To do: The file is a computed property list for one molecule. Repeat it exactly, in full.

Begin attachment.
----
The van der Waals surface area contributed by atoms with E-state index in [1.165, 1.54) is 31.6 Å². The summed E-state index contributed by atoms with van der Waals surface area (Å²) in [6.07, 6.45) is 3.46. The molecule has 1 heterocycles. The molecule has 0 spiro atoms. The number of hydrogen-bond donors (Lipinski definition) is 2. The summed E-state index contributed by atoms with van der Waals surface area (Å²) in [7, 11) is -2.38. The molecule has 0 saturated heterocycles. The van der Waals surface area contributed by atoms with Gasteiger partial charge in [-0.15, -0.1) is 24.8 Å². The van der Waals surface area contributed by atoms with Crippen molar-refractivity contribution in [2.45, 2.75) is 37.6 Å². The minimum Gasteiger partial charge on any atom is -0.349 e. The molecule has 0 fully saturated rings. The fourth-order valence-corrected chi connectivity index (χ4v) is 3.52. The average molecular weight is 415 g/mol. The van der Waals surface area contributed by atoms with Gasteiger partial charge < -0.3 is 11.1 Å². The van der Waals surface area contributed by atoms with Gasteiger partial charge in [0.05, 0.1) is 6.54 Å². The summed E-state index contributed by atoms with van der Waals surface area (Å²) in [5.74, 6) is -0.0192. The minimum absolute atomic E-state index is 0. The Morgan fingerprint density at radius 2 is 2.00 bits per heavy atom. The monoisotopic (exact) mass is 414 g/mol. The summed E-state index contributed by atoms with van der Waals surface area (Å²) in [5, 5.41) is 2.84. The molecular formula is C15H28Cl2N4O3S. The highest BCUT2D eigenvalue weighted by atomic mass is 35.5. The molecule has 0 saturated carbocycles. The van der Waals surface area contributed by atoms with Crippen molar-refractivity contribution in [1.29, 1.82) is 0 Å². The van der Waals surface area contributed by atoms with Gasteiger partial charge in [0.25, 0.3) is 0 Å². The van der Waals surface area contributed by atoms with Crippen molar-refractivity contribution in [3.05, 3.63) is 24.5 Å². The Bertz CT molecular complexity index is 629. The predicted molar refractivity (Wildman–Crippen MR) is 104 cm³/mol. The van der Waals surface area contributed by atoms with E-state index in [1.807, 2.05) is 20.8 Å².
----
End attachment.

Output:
The van der Waals surface area contributed by atoms with E-state index in [1.165, 1.54) is 31.6 Å². The summed E-state index contributed by atoms with van der Waals surface area (Å²) in [6.07, 6.45) is 3.46. The molecule has 1 heterocycles. The molecule has 0 spiro atoms. The number of hydrogen-bond donors (Lipinski definition) is 2. The summed E-state index contributed by atoms with van der Waals surface area (Å²) in [7, 11) is -2.38. The molecule has 0 saturated heterocycles. The van der Waals surface area contributed by atoms with Gasteiger partial charge in [-0.15, -0.1) is 24.8 Å². The van der Waals surface area contributed by atoms with Crippen molar-refractivity contribution in [2.45, 2.75) is 37.6 Å². The minimum Gasteiger partial charge on any atom is -0.349 e. The molecule has 0 fully saturated rings. The fourth-order valence-corrected chi connectivity index (χ4v) is 3.52. The average molecular weight is 415 g/mol. The van der Waals surface area contributed by atoms with Gasteiger partial charge < -0.3 is 11.1 Å². The van der Waals surface area contributed by atoms with Gasteiger partial charge in [0.05, 0.1) is 6.54 Å². The summed E-state index contributed by atoms with van der Waals surface area (Å²) in [5.74, 6) is -0.0192. The minimum absolute atomic E-state index is 0. The Morgan fingerprint density at radius 2 is 2.00 bits per heavy atom. The monoisotopic (exact) mass is 414 g/mol. The summed E-state index contributed by atoms with van der Waals surface area (Å²) in [5, 5.41) is 2.84. The molecular formula is C15H28Cl2N4O3S. The highest BCUT2D eigenvalue weighted by atomic mass is 35.5. The molecule has 0 saturated carbocycles. The van der Waals surface area contributed by atoms with Crippen molar-refractivity contribution in [1.29, 1.82) is 0 Å². The van der Waals surface area contributed by atoms with Gasteiger partial charge in [0.25, 0.3) is 0 Å². The van der Waals surface area contributed by atoms with Crippen molar-refractivity contribution in [3.05, 3.63) is 24.5 Å². The Bertz CT molecular complexity index is 629. The predicted molar refractivity (Wildman–Crippen MR) is 104 cm³/mol. The van der Waals surface area contributed by atoms with E-state index in [1.807, 2.05) is 20.8 Å².